Having spent yesterday being battered by (much appreciated) precise electronic musings, as we all seemingly spend much time doing these days, it’s incredibly satisfying to slide into some scrappy, completely unpretentious and unselfconscious guitar music that absolutely isn’t trying to be ‘original’. Hence Theo Verney came on like a upper cut to the neck, as “Heavy Sunn”, the opening track to his new EP, gifted us some gravelly, wrong-footing fun. It welcomes you with a sludgy industrial racquet before inexplicably giving way to a joyous anthem of self deprecation and finally slipping into a Tame-Impala-esq wig out. Sublime. Having completed support stints with boys of the moment Drenge amongst others, it seems likely we’ll be seeing much more of Mr Verney out and about.
Whilst we were feeling in need of something more direct than all that laptop tomfoolery, his slightly more vintage tune “Don’t Care” dove in with smashed out chords, a wailing voice almost entirely shrouded in distortion and floor toms that sound like they were recorded in the inside of a cathedral. The whole appeal is that the uncomplicated, heart-directed racquet doesn’t require any thinking about; it’s instantaneous, exactly because you can almost hear exactly how battered the gear was that Theo recorded it on, and it definitely wasn’t composed on a luminous Apple Mac. That’s either a good or bad thing depending on your standpoint, but for now we’re sort of enjoying the more antiquated method of playing and instrument and making some attempt to sing simultaneously.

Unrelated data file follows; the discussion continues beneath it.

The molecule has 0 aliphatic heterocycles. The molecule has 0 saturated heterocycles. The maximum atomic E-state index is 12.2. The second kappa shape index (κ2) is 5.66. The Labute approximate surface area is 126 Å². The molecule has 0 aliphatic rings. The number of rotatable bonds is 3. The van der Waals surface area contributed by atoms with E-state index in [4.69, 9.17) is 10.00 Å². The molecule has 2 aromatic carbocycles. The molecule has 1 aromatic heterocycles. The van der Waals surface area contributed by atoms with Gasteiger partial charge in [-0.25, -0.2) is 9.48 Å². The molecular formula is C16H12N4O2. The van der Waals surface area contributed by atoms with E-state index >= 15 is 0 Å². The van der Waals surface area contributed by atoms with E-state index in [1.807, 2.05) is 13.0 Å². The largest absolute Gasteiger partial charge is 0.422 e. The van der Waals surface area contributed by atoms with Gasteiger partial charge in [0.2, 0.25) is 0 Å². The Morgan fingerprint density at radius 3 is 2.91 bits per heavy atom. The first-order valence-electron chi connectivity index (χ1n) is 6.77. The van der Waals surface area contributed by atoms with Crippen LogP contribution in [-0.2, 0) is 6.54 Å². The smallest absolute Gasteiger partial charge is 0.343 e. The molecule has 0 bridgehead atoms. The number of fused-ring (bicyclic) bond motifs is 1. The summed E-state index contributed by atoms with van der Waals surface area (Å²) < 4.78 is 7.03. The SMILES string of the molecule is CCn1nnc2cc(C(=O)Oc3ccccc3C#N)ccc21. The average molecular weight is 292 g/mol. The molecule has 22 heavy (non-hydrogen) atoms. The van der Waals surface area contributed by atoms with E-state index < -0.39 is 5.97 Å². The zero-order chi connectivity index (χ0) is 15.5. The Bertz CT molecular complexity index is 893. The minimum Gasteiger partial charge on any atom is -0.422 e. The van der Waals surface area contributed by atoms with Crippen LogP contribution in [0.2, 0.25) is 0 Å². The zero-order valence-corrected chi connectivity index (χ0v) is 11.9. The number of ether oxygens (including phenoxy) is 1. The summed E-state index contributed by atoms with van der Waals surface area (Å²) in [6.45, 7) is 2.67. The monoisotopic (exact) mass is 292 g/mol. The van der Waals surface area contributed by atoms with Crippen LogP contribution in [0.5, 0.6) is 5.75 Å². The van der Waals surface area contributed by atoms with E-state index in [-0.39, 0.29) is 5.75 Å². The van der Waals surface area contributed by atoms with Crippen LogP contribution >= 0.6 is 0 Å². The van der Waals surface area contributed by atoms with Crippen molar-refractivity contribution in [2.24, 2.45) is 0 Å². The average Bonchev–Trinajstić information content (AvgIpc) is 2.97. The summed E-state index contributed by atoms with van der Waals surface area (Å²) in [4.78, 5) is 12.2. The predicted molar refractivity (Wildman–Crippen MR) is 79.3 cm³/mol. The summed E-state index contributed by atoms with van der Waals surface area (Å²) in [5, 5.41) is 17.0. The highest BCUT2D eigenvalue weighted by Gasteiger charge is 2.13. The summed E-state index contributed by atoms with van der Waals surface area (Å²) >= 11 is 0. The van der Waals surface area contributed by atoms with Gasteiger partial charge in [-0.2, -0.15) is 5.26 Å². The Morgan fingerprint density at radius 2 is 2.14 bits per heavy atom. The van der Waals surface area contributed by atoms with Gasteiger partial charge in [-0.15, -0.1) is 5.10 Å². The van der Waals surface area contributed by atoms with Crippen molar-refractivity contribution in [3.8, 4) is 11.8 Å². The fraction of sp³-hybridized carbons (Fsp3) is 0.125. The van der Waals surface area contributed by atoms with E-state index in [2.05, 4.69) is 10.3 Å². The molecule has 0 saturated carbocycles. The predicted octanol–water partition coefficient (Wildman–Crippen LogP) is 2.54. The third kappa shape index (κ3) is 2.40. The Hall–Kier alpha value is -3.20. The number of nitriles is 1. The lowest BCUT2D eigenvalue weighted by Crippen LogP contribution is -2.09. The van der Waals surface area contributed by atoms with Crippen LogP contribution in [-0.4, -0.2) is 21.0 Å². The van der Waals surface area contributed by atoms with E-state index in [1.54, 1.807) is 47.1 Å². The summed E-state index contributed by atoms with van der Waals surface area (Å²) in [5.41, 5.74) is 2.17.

The title of Bristol-based Casimir’s debut EP Not Mathematics seems like a direct mission statement, as these five introductory tracks are governed by a taste for exploration that guides them away from the pitfalls of becoming just what modern music does not need – another typecast Foals-indebted group of introverts flopping their fringes about the edges of dysfunctional indie music.
That Casimir certainly are not, as Not Mathematics has a much stronger sense of its own identity, a fact evidenced from the teasing 120 seconds of false-start ‘Balancing Act’, to the unabashed scale of that chorus that leaps out of ‘Lucid’ with a confidence in their obvious appeal that most new bands just don’t have. It just sounds like Casimir are already not a band afraid to explore their ideas, whether that be the intricacies of a breakdown that threatens to end the time-space continuum, or just the beautiful simplicity of a heart-arresting chorus.
‘Broken Minds Think Alike’ is the best suggestion of this fact, as it introduces itself with a section of minimalist left-field production that could have just stepped off the set of the recent Atoms For Peace record; what’s most surprising is that Casimir already aren’t leagues away when it comes to nailing down affecting and paranoid wonderings.
Essentially, Casimir are holding our attention simply because for such a new band, they’re already so ambitiously exploring the synthetic and the physical within the framework of their own distinct identity, and doing it without trying to be too clever at all. Like they say themselves, it’s not mathematics.
Not Mathematics is out on Monday 4th March on Fear of Fiction.
Bristol is a city that grabs you by the neck and forces bass culture down you, whether you want it to or not; it must be one of the only cities in the world where timid freshers are inducted by a heady mix of Julio Bashmore and Mosca. It’s fortunate, then, that the city is so adept at popping out genuinely interesting new producers, otherwise the initiation would be far less bearable. The latest in a long line of these talents is Artifact, whose Worn EP was dropped at the start of this week. “Drain” is the perfect introduction to the EP, all hazy synths and misplaced vocals until everything is drawn together into a propulsive house-tinged giant of a submersive floor-filler. Stream the entire EP here.